Diaspora

Human Rights Organizations Warn About the Looming Danger of … – Toward Freedom

SANTO DOMINGO, Dominican Republic—Manuel Dandré recounted a case of the injustice suffered by Haitians and Dominicans of Haitian descent.
Haitian parents of two girls had permanent residency in the Dominican Republic. Both children were Dominicans because they met the constitutional criteria that their parents be in regular migratory status at the moment of their birth in Dominican territory.
“In spite of this, the girls were detained,” Dandré, a lawyer, told this reporter. “The father had to go on a motorcycle to catch up with the bus that was transporting them.” With the intervention of United Nations International Children’s Emergency Fund (UNICEF) and UN-affiliated International Organization For Migration (IOM), the deportation was prevented at the border.
Unfortunately, that is but one case where a family was not broken apart. From January to November 2022, UNICEF had counted more than 1,800 unaccompanied children expelled to Haiti from the Dominican Republic, often without documents to prove that they were Haitians. In the midst of this situation, Dandré provides legal assistance through two organizations that assist Haitians and Dominicans of Haitian descent, the Sociocultural Movement of Haitian Workers (MOSCTHA) and the Jacques Viau Network.
A record-breaking 154,333 Haitian immigrants were expelled in 2022. That’s more than triple the yearly average of the period between 2017 and 2021. The Dominican government’s campaign of mass deportations is the latest episode in what human-rights advocates, and social and political activists, describe as a strategy to deepen racial discrimination.
Deportations Continue Unabated
United Nations officials had called in November for an end to the mass expulsions of Haitian citizens. However, Dominican President Luis Abinader responded the deportations would not only continue, but would be accelerated. Abinader also issued decree 688-22, which creates a special police unit to target immigrants and orders the immediate expulsion of immigrants living on state or privately owned lands. This definition coincides with the reality of the Bateyes, communities established in sugarcane regions for migrant Haitian workers and their families.
On Nov. 19, the U.S. embassy issued a travel alert according to which travelers to the Dominican Republic “reported being delayed, detained, or subject to heightened questioning at ports of entry and in other encounters with immigration officials based on their skin color.” U.S. Customs and Border Protection (CBP) stopped the entry of raw sugar and sugar products produced by Central Romana Corporation, which operates in the eastern part of the country, stating it had found indicators of forced labor.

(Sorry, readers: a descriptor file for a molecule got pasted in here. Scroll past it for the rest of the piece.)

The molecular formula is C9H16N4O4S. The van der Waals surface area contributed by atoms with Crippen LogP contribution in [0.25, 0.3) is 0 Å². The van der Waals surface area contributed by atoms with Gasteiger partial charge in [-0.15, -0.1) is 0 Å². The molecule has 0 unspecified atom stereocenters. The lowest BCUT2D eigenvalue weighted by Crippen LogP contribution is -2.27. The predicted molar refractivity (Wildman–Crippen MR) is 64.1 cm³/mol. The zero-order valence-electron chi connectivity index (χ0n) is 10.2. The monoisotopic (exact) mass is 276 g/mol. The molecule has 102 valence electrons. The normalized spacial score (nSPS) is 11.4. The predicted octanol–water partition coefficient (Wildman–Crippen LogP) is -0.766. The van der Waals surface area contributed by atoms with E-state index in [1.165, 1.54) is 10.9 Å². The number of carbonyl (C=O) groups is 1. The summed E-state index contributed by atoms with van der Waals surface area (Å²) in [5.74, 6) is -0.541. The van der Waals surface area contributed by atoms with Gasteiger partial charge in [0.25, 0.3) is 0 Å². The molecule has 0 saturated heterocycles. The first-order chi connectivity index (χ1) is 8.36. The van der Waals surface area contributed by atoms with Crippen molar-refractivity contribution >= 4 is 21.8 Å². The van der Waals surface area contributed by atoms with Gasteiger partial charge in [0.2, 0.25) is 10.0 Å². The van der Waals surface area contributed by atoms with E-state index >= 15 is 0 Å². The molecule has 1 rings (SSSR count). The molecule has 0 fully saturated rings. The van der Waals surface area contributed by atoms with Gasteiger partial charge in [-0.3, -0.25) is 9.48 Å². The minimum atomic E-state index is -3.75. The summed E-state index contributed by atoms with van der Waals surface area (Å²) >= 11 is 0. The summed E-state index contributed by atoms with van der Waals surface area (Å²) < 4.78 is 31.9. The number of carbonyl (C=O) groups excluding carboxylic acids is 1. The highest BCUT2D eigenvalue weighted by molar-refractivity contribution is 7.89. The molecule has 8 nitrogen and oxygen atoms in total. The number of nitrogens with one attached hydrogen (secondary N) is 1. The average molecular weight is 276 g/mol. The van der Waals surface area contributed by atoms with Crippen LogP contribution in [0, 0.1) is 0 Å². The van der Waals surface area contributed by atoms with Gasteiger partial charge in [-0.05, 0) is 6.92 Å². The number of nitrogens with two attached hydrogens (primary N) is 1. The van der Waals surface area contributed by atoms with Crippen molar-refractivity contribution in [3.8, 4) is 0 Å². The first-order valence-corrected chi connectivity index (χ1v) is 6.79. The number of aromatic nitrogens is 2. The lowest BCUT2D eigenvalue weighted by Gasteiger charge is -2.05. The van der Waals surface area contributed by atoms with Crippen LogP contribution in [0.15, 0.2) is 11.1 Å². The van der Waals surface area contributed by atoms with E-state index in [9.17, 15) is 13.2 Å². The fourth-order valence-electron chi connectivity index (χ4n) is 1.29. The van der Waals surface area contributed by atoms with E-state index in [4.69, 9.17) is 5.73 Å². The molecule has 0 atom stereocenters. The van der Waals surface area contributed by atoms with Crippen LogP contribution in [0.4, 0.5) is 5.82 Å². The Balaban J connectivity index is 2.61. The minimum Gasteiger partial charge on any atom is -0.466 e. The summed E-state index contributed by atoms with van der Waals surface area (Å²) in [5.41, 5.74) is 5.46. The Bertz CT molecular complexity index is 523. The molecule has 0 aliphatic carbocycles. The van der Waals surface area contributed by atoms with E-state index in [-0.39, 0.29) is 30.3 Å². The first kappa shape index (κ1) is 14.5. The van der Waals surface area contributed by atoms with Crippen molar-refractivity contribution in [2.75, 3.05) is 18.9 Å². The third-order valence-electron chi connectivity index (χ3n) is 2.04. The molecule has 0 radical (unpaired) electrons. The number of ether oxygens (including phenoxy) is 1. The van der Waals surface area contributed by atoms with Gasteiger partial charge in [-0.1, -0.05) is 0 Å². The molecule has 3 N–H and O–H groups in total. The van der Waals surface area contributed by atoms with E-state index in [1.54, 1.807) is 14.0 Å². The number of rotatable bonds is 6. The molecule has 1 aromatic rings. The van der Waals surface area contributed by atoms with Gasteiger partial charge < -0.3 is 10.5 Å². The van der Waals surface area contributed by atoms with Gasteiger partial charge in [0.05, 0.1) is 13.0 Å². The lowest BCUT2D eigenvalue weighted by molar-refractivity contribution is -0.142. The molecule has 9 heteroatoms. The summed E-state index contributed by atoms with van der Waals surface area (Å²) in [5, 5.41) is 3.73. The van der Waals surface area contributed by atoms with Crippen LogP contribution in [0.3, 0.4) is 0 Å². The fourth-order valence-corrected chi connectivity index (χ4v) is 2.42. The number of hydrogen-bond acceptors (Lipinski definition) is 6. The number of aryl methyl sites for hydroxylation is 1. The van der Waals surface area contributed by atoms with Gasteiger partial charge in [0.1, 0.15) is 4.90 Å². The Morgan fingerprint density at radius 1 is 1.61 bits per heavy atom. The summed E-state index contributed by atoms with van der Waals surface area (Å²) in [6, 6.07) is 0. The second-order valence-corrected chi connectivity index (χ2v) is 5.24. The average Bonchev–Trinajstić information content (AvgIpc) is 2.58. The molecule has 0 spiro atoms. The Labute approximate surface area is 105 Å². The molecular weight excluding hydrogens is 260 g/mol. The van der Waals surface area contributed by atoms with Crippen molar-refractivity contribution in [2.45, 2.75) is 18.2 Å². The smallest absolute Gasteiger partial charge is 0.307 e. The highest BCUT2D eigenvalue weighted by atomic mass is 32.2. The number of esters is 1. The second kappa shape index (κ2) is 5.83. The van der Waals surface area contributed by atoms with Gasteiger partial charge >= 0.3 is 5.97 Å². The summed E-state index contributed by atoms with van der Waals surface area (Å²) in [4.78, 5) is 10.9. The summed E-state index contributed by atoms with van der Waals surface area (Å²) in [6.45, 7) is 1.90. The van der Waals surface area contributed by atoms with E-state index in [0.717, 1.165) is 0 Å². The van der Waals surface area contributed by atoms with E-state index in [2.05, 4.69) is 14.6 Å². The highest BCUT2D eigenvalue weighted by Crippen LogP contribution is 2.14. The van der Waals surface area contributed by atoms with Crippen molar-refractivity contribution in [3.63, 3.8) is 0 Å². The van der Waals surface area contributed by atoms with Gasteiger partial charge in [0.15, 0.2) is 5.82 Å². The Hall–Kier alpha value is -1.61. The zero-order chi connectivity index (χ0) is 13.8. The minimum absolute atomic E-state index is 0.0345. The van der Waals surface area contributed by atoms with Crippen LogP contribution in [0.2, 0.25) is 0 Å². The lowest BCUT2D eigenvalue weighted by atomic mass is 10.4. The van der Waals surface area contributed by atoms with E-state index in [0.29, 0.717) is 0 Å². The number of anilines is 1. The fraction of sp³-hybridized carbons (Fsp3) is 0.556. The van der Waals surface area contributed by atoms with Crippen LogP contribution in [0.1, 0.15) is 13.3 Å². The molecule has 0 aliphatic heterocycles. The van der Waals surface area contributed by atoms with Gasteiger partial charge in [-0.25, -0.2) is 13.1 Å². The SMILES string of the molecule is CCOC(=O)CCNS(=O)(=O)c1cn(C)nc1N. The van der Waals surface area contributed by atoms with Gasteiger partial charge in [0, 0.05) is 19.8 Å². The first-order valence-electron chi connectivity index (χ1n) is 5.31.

The Dominican Ministry of Foreign Affairs’ response stressed that the “humanitarian, social and political” crisis in Haiti “seriously affects the national security of the Dominican Republic.”
“The Dominican government would never have imagined such serious insinuations about our country, whose population evidences in its skin color a wide melting pot of races,” added the official note.
Central Romana, owned by the Cuban-American Fanjul family, replied that CBP’s remarks “do not reflect the policies and practices of Central Romana.”
Extorting Relatives of Detainees
Dandré, born in 1960, is himself one of the more than 200,000 Dominicans of Haitian descent affected by a denationalization policy initiated in 2004, when the migration law defined immigrants without visas as persons “in transit,” to exclude their children from acquiring Dominican nationality at birth. This policy culminated in 2013 with Constitutional Court ruling 168-13, which retroactively applied the criteria of the 2004 General Law of Migration to all born after 1929. Widespread international condemnation ensued. After litigation, Dandré regained documents certifying his Dominican citizenship.
Dandré told this reporter about a 16-year-old girl who was detained by the police and taken to the immigration detention center in the town of Haina, on the outskirts of Santo Domingo, where she was held for nine days. The law prohibits the detention of minors, pregnant women and elderly people in immigration proceedings, but such violations of the law are frequent, he said.
“The Haina detention center is overcrowded and in terribly unsanitary conditions,” Dandré explained. “If a detained person has relatives who bring food, the officers demand payments to deliver it—they extort them.”
When it was imminent that the court would order the release of the girl, she was handed over to another institution, the National Council for Adolescence and Childhood, which carried out her expulsion to Haiti.
“She should never have been taken to Haina, where most of the detainees are men,” Dandré pointed out.
‘Dehumanization’ of Haitian People
Ana Belique is one of the young leaders of the Movimiento Reconocido, which fights for the restitution of Dominican nationality to the people affected by ruling 168-13.
“In 2004, the new Migration Law was made and, in 2010, the Constitution was changed. Both changes are strategically designed to limit the rights of Haitian immigrants in the Dominican Republic,” Belique pointed out.
A statement signed by Movimiento Reconocido and dozens of Dominican and Haitian organizations describes this strategy as the imposition of systematic racial discrimination, warning about the risks of ethnic cleansing and apartheid.